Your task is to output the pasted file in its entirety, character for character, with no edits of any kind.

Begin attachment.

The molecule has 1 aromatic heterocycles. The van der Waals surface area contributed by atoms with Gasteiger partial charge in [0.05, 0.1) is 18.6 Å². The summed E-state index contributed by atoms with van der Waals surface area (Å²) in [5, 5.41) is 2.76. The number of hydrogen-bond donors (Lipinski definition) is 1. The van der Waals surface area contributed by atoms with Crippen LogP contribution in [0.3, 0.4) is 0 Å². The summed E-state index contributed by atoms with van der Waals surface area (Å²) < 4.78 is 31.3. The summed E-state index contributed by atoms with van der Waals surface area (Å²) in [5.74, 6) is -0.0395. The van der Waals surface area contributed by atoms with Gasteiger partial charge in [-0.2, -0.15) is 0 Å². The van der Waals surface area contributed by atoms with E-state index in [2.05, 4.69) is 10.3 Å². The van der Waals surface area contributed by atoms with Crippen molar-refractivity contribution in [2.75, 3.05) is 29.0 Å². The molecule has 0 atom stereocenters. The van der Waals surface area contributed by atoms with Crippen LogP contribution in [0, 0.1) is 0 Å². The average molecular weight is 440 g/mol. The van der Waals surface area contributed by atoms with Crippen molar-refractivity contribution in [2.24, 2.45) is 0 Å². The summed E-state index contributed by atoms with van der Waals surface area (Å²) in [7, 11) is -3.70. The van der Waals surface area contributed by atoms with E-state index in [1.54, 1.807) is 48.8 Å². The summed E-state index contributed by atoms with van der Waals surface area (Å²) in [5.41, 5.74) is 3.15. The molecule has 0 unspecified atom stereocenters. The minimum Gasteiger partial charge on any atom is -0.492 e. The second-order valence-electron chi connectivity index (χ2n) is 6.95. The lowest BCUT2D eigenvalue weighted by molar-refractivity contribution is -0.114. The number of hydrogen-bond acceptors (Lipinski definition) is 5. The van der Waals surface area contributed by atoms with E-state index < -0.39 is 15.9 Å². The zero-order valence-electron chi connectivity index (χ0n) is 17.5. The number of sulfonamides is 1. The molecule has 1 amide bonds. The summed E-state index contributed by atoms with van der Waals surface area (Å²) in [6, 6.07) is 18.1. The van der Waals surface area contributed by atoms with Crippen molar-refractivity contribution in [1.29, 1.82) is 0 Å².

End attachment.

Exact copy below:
The molecule has 1 aromatic heterocycles. The van der Waals surface area contributed by atoms with Gasteiger partial charge in [0.05, 0.1) is 18.6 Å². The summed E-state index contributed by atoms with van der Waals surface area (Å²) in [5, 5.41) is 2.76. The number of hydrogen-bond donors (Lipinski definition) is 1. The van der Waals surface area contributed by atoms with Crippen LogP contribution in [0.3, 0.4) is 0 Å². The summed E-state index contributed by atoms with van der Waals surface area (Å²) < 4.78 is 31.3. The summed E-state index contributed by atoms with van der Waals surface area (Å²) in [5.74, 6) is -0.0395. The van der Waals surface area contributed by atoms with Gasteiger partial charge in [-0.2, -0.15) is 0 Å². The van der Waals surface area contributed by atoms with E-state index in [2.05, 4.69) is 10.3 Å². The van der Waals surface area contributed by atoms with Crippen molar-refractivity contribution in [2.75, 3.05) is 29.0 Å². The molecule has 0 atom stereocenters. The van der Waals surface area contributed by atoms with Crippen LogP contribution in [0, 0.1) is 0 Å². The average molecular weight is 440 g/mol. The van der Waals surface area contributed by atoms with Crippen molar-refractivity contribution in [2.24, 2.45) is 0 Å². The summed E-state index contributed by atoms with van der Waals surface area (Å²) in [7, 11) is -3.70. The van der Waals surface area contributed by atoms with E-state index in [1.54, 1.807) is 48.8 Å². The summed E-state index contributed by atoms with van der Waals surface area (Å²) in [5.41, 5.74) is 3.15. The molecule has 0 unspecified atom stereocenters. The minimum Gasteiger partial charge on any atom is -0.492 e. The second-order valence-electron chi connectivity index (χ2n) is 6.95. The lowest BCUT2D eigenvalue weighted by molar-refractivity contribution is -0.114. The number of hydrogen-bond acceptors (Lipinski definition) is 5. The van der Waals surface area contributed by atoms with E-state index < -0.39 is 15.9 Å². The zero-order valence-electron chi connectivity index (χ0n) is 17.5. The number of sulfonamides is 1. The molecule has 1 amide bonds. The summed E-state index contributed by atoms with van der Waals surface area (Å²) in [6, 6.07) is 18.1. The van der Waals surface area contributed by atoms with Crippen molar-refractivity contribution in [1.29, 1.82) is 0 Å².